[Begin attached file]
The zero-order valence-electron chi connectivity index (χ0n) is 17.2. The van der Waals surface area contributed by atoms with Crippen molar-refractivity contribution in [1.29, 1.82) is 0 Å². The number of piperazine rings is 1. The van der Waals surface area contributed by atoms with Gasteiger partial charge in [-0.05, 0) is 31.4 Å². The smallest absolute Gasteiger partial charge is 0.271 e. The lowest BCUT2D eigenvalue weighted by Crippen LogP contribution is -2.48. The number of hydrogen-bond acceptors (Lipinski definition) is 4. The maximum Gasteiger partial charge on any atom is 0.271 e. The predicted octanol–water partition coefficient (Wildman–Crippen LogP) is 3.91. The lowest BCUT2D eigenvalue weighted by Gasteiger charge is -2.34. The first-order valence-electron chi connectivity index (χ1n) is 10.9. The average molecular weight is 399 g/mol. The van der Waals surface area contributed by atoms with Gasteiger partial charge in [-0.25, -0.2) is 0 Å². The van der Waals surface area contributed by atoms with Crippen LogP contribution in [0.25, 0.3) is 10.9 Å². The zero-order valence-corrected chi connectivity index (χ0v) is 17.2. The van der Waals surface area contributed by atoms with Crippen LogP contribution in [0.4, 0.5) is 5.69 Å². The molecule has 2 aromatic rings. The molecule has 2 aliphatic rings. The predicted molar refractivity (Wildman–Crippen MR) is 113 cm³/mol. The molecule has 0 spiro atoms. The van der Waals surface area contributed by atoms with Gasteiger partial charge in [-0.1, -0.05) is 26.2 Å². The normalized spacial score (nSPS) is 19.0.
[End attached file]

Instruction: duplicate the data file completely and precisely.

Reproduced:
The zero-order valence-electron chi connectivity index (χ0n) is 17.2. The van der Waals surface area contributed by atoms with Crippen molar-refractivity contribution in [1.29, 1.82) is 0 Å². The number of piperazine rings is 1. The van der Waals surface area contributed by atoms with Gasteiger partial charge in [-0.05, 0) is 31.4 Å². The smallest absolute Gasteiger partial charge is 0.271 e. The lowest BCUT2D eigenvalue weighted by Crippen LogP contribution is -2.48. The number of hydrogen-bond acceptors (Lipinski definition) is 4. The maximum Gasteiger partial charge on any atom is 0.271 e. The predicted octanol–water partition coefficient (Wildman–Crippen LogP) is 3.91. The lowest BCUT2D eigenvalue weighted by Gasteiger charge is -2.34. The first-order valence-electron chi connectivity index (χ1n) is 10.9. The average molecular weight is 399 g/mol. The van der Waals surface area contributed by atoms with Gasteiger partial charge in [-0.25, -0.2) is 0 Å². The van der Waals surface area contributed by atoms with Crippen LogP contribution in [0.25, 0.3) is 10.9 Å². The zero-order valence-corrected chi connectivity index (χ0v) is 17.2. The van der Waals surface area contributed by atoms with Crippen LogP contribution in [0.4, 0.5) is 5.69 Å². The molecule has 2 aromatic rings. The molecule has 2 aliphatic rings. The predicted molar refractivity (Wildman–Crippen MR) is 113 cm³/mol. The molecule has 0 spiro atoms. The van der Waals surface area contributed by atoms with Gasteiger partial charge in [-0.1, -0.05) is 26.2 Å². The normalized spacial score (nSPS) is 19.0.